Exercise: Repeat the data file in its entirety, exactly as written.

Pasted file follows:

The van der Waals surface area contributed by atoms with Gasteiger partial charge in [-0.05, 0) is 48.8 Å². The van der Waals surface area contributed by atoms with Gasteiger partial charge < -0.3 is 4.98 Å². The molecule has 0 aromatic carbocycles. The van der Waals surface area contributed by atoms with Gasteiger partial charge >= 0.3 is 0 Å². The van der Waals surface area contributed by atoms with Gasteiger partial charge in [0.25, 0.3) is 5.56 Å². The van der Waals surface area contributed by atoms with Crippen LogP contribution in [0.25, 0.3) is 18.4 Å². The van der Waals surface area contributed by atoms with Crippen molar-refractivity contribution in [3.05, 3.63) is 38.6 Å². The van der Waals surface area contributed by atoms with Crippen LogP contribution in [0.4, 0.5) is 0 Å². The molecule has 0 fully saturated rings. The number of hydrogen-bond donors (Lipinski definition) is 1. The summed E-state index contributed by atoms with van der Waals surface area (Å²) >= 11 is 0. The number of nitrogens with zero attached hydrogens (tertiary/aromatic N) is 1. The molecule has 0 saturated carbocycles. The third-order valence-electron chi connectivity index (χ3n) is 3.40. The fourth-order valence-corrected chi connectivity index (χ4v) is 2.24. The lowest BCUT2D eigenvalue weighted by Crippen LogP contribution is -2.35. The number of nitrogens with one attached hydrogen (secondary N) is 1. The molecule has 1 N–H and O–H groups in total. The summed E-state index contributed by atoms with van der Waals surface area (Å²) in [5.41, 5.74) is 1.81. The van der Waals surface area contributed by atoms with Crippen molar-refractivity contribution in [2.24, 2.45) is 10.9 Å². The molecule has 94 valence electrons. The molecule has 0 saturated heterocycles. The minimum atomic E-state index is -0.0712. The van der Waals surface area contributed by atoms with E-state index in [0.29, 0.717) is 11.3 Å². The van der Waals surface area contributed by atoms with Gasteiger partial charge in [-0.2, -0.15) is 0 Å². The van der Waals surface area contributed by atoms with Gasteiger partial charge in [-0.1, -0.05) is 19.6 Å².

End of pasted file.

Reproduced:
The van der Waals surface area contributed by atoms with Gasteiger partial charge in [-0.05, 0) is 48.8 Å². The van der Waals surface area contributed by atoms with Gasteiger partial charge < -0.3 is 4.98 Å². The molecule has 0 aromatic carbocycles. The van der Waals surface area contributed by atoms with Gasteiger partial charge >= 0.3 is 0 Å². The van der Waals surface area contributed by atoms with Gasteiger partial charge in [0.25, 0.3) is 5.56 Å². The van der Waals surface area contributed by atoms with Crippen LogP contribution in [0.25, 0.3) is 18.4 Å². The van der Waals surface area contributed by atoms with Crippen molar-refractivity contribution in [3.05, 3.63) is 38.6 Å². The van der Waals surface area contributed by atoms with Crippen LogP contribution in [0.4, 0.5) is 0 Å². The molecule has 0 fully saturated rings. The number of hydrogen-bond donors (Lipinski definition) is 1. The summed E-state index contributed by atoms with van der Waals surface area (Å²) >= 11 is 0. The number of nitrogens with zero attached hydrogens (tertiary/aromatic N) is 1. The molecule has 0 saturated carbocycles. The third-order valence-electron chi connectivity index (χ3n) is 3.40. The fourth-order valence-corrected chi connectivity index (χ4v) is 2.24. The lowest BCUT2D eigenvalue weighted by Crippen LogP contribution is -2.35. The number of nitrogens with one attached hydrogen (secondary N) is 1. The molecule has 1 N–H and O–H groups in total. The summed E-state index contributed by atoms with van der Waals surface area (Å²) in [5.41, 5.74) is 1.81. The van der Waals surface area contributed by atoms with Crippen molar-refractivity contribution in [2.24, 2.45) is 10.9 Å². The molecule has 94 valence electrons. The molecule has 0 saturated heterocycles. The minimum atomic E-state index is -0.0712. The van der Waals surface area contributed by atoms with E-state index in [0.29, 0.717) is 11.3 Å². The van der Waals surface area contributed by atoms with Gasteiger partial charge in [-0.2, -0.15) is 0 Å². The van der Waals surface area contributed by atoms with Gasteiger partial charge in [-0.1, -0.05) is 19.6 Å².